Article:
| BODY & SOUL |
This past month we have had the opportunity to enjoy a short holiday in Sreemongol, an area in Bangladesh known for tea gardens and lemon groves. This break from work was refreshing and fun for the both of us as we had the chance to enjoy the beautiful landscape of Bangladesh.
On the first day a guide took us to the rainforest where we were able to hike through dried up river bends and spot many different animals including three different types of monkeys and many varieties of large spiders. We also enjoyed the quiet moments during our trip, like the sound of silence in the middle of a valley surrounded by tea gardens; this is something that we rarely experience in Bangladesh because it is one of the world’s most densely populated countries and has some of the world’s worst traffic.
On our second day we enjoyed a scenic drive out to another tea garden that had a beautiful lake in the middle. Here it felt like we were back in Ontario looking out to one of the thousands of lakes that are a familiar sight. We really enjoyed our excursions where we were able to take many photos and learning more about the wildlife and vegetation of this area.
The guest house we stayed at was nice and homey, and our room even had a small balcony where we could sit and listen to a tranquil stream below us every night before going to sleep. At the end of our short trip we were able to bring back freshly picked lemons, some of Bangladesh’s national tea, and rejuvenated spirits from being able to enjoy the beauty of creation.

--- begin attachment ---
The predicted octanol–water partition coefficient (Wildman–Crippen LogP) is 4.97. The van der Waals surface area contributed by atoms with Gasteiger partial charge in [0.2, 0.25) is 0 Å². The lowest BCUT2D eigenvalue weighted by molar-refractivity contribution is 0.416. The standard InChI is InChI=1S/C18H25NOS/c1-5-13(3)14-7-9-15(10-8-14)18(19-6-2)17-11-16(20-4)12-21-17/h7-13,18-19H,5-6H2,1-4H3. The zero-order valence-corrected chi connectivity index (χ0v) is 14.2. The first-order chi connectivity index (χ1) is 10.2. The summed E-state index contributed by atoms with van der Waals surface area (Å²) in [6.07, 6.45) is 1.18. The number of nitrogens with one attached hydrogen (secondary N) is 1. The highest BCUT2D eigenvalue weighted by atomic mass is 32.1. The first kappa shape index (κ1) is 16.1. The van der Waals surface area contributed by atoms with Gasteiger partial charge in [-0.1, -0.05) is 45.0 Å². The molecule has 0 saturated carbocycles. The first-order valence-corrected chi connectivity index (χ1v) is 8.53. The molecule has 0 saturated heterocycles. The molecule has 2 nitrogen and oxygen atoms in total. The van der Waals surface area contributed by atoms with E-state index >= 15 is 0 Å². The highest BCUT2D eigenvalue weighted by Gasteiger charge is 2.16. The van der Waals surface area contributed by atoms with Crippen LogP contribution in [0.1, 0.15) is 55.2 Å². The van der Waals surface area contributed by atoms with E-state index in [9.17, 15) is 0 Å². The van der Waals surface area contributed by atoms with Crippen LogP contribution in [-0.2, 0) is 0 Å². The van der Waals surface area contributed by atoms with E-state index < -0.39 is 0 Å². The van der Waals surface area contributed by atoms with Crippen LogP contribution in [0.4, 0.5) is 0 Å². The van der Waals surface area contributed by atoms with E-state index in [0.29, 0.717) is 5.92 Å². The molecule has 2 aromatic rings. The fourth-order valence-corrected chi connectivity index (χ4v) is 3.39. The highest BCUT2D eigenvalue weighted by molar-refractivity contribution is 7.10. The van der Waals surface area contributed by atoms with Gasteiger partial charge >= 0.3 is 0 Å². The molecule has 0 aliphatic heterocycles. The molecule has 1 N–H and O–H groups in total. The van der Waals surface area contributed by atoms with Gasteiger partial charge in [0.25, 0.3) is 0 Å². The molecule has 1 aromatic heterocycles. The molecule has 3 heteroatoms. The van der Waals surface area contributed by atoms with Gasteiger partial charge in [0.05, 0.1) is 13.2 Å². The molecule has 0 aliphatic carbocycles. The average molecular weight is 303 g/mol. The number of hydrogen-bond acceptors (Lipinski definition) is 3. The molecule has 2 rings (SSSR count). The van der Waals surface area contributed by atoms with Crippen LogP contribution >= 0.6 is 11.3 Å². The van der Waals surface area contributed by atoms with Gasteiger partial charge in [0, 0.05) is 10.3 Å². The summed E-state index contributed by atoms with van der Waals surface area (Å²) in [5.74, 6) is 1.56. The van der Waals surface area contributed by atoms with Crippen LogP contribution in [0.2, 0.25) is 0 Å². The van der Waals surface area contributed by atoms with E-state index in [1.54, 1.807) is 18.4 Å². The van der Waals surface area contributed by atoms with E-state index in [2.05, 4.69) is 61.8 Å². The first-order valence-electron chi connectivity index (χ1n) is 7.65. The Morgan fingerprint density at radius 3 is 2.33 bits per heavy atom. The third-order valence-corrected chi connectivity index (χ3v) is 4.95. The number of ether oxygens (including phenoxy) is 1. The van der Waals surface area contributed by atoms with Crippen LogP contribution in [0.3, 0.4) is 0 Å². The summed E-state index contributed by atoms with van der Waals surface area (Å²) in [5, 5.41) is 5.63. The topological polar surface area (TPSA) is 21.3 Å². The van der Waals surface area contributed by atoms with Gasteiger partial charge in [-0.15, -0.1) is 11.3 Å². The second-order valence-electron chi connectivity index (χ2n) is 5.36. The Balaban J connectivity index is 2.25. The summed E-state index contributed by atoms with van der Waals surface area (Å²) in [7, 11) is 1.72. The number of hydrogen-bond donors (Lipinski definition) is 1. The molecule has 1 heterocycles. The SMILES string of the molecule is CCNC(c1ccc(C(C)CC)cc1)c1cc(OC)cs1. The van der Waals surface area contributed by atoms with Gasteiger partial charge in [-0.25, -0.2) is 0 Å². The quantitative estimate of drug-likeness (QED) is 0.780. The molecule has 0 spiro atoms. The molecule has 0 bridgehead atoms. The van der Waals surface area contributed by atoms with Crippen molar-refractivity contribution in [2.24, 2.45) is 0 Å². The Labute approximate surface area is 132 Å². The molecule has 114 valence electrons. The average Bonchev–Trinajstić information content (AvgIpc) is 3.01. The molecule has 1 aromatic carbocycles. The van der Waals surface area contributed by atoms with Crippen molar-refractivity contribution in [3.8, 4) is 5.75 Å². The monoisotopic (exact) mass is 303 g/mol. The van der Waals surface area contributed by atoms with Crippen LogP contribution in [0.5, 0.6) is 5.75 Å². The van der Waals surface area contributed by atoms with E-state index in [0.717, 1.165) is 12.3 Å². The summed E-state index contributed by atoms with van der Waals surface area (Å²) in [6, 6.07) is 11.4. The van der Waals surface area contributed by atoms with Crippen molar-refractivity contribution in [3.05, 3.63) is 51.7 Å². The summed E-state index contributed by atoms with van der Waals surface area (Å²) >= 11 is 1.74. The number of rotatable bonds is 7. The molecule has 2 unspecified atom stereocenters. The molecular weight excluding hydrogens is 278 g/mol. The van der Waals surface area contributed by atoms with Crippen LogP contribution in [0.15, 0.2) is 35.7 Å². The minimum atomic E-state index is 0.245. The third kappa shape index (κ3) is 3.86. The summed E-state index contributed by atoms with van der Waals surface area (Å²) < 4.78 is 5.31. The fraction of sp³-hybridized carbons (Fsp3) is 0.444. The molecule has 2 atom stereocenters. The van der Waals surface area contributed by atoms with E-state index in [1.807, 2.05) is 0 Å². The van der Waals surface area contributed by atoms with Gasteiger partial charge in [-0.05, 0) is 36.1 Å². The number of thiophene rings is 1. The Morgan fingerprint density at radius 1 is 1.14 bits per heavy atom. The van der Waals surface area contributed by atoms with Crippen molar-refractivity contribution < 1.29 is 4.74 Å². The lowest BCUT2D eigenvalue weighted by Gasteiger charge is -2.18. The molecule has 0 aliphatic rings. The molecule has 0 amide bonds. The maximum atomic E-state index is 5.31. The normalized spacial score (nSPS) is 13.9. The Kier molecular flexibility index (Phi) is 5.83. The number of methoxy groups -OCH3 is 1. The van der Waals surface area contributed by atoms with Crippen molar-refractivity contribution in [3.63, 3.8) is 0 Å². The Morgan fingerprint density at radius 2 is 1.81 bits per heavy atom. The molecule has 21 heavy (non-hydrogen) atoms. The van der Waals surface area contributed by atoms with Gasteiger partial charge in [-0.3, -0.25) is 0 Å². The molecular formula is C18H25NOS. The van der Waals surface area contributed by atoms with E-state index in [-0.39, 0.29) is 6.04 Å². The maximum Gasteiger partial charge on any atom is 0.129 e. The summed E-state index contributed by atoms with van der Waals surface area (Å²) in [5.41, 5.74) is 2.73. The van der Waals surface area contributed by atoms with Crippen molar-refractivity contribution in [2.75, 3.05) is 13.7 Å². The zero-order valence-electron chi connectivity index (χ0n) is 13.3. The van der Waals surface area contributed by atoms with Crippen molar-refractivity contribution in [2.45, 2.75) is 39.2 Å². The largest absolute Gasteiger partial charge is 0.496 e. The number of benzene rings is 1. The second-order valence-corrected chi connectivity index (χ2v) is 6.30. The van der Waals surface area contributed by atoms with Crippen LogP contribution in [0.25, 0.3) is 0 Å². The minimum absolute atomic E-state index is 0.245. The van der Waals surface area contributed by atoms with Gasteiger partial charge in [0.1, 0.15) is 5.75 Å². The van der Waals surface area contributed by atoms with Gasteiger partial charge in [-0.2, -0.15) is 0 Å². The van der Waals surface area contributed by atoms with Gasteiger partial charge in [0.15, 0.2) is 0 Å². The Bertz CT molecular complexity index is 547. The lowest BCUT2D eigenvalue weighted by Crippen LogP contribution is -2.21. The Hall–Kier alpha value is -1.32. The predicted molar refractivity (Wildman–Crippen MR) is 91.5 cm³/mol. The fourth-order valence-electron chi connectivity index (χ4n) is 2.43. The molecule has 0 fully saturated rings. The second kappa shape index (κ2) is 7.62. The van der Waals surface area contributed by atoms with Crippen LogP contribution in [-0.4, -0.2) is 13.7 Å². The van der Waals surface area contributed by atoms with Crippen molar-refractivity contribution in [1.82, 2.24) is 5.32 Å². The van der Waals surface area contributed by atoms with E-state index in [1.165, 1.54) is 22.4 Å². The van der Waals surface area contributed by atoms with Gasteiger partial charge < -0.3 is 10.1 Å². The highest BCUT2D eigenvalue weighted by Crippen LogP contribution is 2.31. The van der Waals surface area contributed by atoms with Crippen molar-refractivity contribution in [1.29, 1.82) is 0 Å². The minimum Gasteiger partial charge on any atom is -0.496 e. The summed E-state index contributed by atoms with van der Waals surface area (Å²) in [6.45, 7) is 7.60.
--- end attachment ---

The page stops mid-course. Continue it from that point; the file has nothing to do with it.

| MIND |
One of the new hobbies that I have been able to delve into here in Bangladesh is reading. Although this was something that I have done on and off for many years, it was during our orientation that we were asked to reflect on some of our dreams and things that we were hoping to accomplish over the next three years. It was then that I decided to intentionally pursue reading, and so far this has worked out quite well. With most evenings spent at home I have been able to read several books already, ranging from fiction, non-fiction and even on marriage.
The books that have impacted me most are those that focus on the history of India and Bangladesh told through the perspective of everyday people. Although these have been fictional books, they have brought to light many of the challenges that these countries have persevered through and currently deal with.
A pivotal era in Bangladesh’s history is the events surrounding its liberation in 1971, and I would like to share a few excerpts from the book Invisible Lines, which documents the experience from different perspectives this has helped me better grasp the context here.
This first excerpt is a reflection that recounts the atrocities of war. The protagonist’s house was attacked by several soldiers from the Pakistani army and her mother was assaulted, raped and eventually became insane from the lasting trauma.
But soon we heard that the Pakistan Army was conducting raids nearby and that they were on the lookout for freedom fighters. They could attack our house any day… ‘Yes, ten soldiers came, they attacked our house at night. Huge, fierce-looking giants… They shot dead the gatekeeper and the gardener and… Then they gagged me and … tied us to the pillars.’
(Ruby Zaman, Invisible Lines, 100).